Support the Café

Search our Site

Speaking to the Soul: Hildegard of Bingen, Woman of Strength and Wisdom

Speaking to the Soul: Hildegard of Bingen, Woman of Strength and Wisdom

By Linda Ryan


We cannot live in a world that is not our own, in a world that is interpreted for us by others. An interpreted world is not a home. Part of the terror is to take back our own listening, to use our own voice, to see our own light. 

Don’t let yourself forget that God’s grace rewards not only those who never slip, but also those who bend and fall. So sing! The song of rejoicing softens hard hearts. It makes tears of godly sorrow flow from them. Singing summons the Holy Spirit. Happy praises offered in simplicity and love lead the faithful to complete harmony, without discord. Don’t stop singing.  — Hildegard of Bingen

Once upon a time, a very long time ago, a baby girl was born to a knight and his wife. In those days the birth of a daughter meant several things, namely that she would have to be provided with a good dowry if she were to marry well, she could  stay in the house as an unmarried girl and help care for her parents as they aged, or she could become a nun. This little girl grew up in a family where each was expected to do their particular jobs and even the children were taken in hand and taught to help the adults.

At the age of eight she was sent to a monastery to be educated. In those days, some monasteries were called double monasteries, meaning that they housed both nuns and monks although the two groups  were separated most of the time. Monasteries usually took in children to be taught to do work that they would be expected to do when they became adults. For little girls like this one, they learned reading and writing so that they could keep the family accounts when they grew up and were married. They were taught to sew their clothes and to fancy them up a bit with embroidery and gold work. They were taught other things too, such as their catechism, prayers, hymns, and religious duties, under the auspices of the teaching nuns and priests. When the time came, usually in their early to mid teens, they had to make a choice between returning home or remaining at the monastery to take their vows.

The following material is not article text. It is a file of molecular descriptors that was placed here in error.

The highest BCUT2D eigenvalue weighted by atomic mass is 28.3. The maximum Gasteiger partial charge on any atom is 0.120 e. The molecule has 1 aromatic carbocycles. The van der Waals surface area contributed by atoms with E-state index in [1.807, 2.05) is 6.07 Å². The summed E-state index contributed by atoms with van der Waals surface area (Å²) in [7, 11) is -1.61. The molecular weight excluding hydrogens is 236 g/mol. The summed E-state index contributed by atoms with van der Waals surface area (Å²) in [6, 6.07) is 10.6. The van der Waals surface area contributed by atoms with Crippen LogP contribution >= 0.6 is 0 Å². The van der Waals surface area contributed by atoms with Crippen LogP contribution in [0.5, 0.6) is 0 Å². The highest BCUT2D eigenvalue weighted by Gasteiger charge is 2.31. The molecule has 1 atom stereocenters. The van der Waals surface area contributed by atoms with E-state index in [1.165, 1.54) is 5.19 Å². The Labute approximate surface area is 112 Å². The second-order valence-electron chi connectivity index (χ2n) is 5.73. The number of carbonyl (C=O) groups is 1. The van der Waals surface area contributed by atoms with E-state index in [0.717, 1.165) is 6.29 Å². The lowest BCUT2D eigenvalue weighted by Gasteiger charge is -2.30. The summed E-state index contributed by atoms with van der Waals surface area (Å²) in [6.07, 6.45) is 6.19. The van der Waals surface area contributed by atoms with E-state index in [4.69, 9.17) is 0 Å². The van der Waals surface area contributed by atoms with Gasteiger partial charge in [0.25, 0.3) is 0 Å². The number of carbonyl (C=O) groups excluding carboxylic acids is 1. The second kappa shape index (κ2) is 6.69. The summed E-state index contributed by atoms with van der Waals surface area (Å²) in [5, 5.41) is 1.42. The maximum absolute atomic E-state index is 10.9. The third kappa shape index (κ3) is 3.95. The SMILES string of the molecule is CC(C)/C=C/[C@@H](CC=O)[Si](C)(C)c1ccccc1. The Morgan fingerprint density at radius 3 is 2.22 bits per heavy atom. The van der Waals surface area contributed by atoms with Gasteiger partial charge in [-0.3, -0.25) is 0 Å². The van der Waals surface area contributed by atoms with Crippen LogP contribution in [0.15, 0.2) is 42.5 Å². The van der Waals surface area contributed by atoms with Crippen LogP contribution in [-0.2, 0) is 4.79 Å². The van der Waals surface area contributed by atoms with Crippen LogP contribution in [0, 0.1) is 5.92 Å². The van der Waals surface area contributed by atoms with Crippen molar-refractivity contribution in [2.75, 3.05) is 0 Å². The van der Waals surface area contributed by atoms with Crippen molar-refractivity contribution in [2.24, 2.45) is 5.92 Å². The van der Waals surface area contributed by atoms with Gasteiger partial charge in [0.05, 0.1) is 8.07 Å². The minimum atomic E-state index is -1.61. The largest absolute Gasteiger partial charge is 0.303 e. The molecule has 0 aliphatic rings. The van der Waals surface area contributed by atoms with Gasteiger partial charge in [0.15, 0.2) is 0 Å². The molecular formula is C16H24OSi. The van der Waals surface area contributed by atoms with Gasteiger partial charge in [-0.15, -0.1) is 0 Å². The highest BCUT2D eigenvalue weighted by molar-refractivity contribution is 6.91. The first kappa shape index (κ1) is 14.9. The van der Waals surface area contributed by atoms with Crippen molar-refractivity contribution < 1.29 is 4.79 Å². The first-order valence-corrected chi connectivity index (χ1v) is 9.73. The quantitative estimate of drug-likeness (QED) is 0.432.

At the age of eighteen, this little girl, now a woman, chose the monastery. For twenty years she served her community in the various tasks put before her, and then was elected the is of the monastery. This was not just an ordinary little girl grown up, this was a woman named Hildegard of Bingen, one of the strongest, wisest, most influential people of her century. A very good biography of Hildegard was written by James Kiefer which details many of the skills for which she became so recognized both then and now.

Women have always been a part of the church, a necessary part of the church. Women were the first to have word of the risen Christ. Women were teachers, preachers, and deacons, and probably priests in the early Christian era. Then they were pushed back into a twilight world where they went unrecognized except for a very exceptional few, like Hildegarde.